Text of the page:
Soil amendments. If you have a supply of homemade compost, now’s the time to put it to use. Otherwise, you can pick up bagged compost at your local nursery. You can also find organic fertilizers designed to replenish nitrogen, phosphorous and potassium for specific crops. Spread a thick layer of compost over the top layer of soil. Add other amendments as needed according to package instructions.

If your soil felt heavy when pulling out plants, it may also benefit from even more organic material, such as compost, straw or fully dried leaves.

After adding compost, soil amendments and any other organic material, turn over with a shovel, working everything into the soil.

If you live in a mild-winter region, you may choose to replant beds at this point with cool season crops, such as peas, carrots and cabbage. In cold-winter areas, you may just want the beds to rest until spring planting.

Cover Crops 

You can also return nutrients back to the soil with the help of cover crops. Among their many benefits, cover crops help improve soil texture, prevent erosion, suppress weeds and add important nutrients to the soil wherever they are planted.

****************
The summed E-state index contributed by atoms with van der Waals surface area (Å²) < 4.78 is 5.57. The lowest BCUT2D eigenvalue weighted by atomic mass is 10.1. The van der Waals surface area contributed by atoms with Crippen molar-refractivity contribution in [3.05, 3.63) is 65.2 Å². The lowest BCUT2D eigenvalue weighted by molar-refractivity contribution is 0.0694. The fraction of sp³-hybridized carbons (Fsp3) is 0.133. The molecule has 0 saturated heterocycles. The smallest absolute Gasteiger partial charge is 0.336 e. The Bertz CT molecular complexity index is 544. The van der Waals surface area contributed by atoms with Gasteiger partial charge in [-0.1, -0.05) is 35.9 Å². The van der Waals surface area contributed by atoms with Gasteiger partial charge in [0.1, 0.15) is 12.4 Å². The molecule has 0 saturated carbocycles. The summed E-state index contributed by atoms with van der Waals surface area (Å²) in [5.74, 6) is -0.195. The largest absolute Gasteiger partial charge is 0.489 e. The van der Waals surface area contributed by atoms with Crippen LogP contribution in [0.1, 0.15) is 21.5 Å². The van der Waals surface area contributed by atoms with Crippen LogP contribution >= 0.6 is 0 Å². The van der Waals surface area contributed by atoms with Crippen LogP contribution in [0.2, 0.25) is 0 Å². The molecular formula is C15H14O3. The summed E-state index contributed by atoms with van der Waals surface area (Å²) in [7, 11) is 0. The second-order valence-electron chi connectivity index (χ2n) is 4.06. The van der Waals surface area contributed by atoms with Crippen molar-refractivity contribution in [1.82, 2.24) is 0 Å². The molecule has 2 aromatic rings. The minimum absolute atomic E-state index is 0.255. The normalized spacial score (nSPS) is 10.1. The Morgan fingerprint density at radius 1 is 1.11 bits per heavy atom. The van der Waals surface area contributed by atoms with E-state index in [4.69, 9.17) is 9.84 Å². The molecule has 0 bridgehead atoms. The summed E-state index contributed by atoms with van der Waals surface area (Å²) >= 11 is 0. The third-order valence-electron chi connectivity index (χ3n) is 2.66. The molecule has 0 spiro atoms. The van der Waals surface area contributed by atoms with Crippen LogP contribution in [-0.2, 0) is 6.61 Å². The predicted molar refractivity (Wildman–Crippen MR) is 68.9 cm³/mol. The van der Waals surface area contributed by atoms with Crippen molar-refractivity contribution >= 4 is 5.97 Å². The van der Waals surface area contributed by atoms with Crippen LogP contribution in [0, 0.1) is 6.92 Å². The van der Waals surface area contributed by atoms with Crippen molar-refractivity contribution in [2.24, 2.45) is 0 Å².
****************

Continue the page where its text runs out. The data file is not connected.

A cover crop is not grown for harvesting. Its primary purpose is to replenish soil nutrients and organic material without the use of added fertilizers. Rye grass, oats, barley, clover and nitrogen-fixing legumes are commonly used as cover crops. Planting a cover crop will take a bed out of rotation for a season, but the soil will be healthier for the next round of planting.

Fava beans, are easy cover crops to try in a small garden. Plant a bed with favas, allow them to produce pods for harvest, if you want to eat them and then cut or mow the plants on the bed, allowing the fallen cuttings to stay on the surface of the soil as a “green manure.” Till the organic matter into the soil two to three weeks before spring planting to give them time to decompose and help improve the soil.


If you’re not using a cover crop over winter, spread a layer of bark, straw or dried leaf mulch over the soil’s surface. The mulch will help suppress weed growth, keep the soil warm for any newly planted cool-season crops and maintain soil moisture.

Cut Back Vines, Brambles and Other Perennial Crops

Cut back thin or straggly vines, unwanted side shoots and larger vines on grapes, kiwis and other fruit vines.

For brambles, such as blackberries, boysenberries and raspberries, choose four to six of the healthiest, most vigorous canes to keep on each plant, cutting all others to the ground.

Thin strawberry beds by dividing plants and replanting them in rich, well-draining soil where there is room to spread out. As asparagus and artichokes start to naturally die back at the end of the season, cut back plants to about 6 inches above the ground.

Fertilize and Mulch Perennials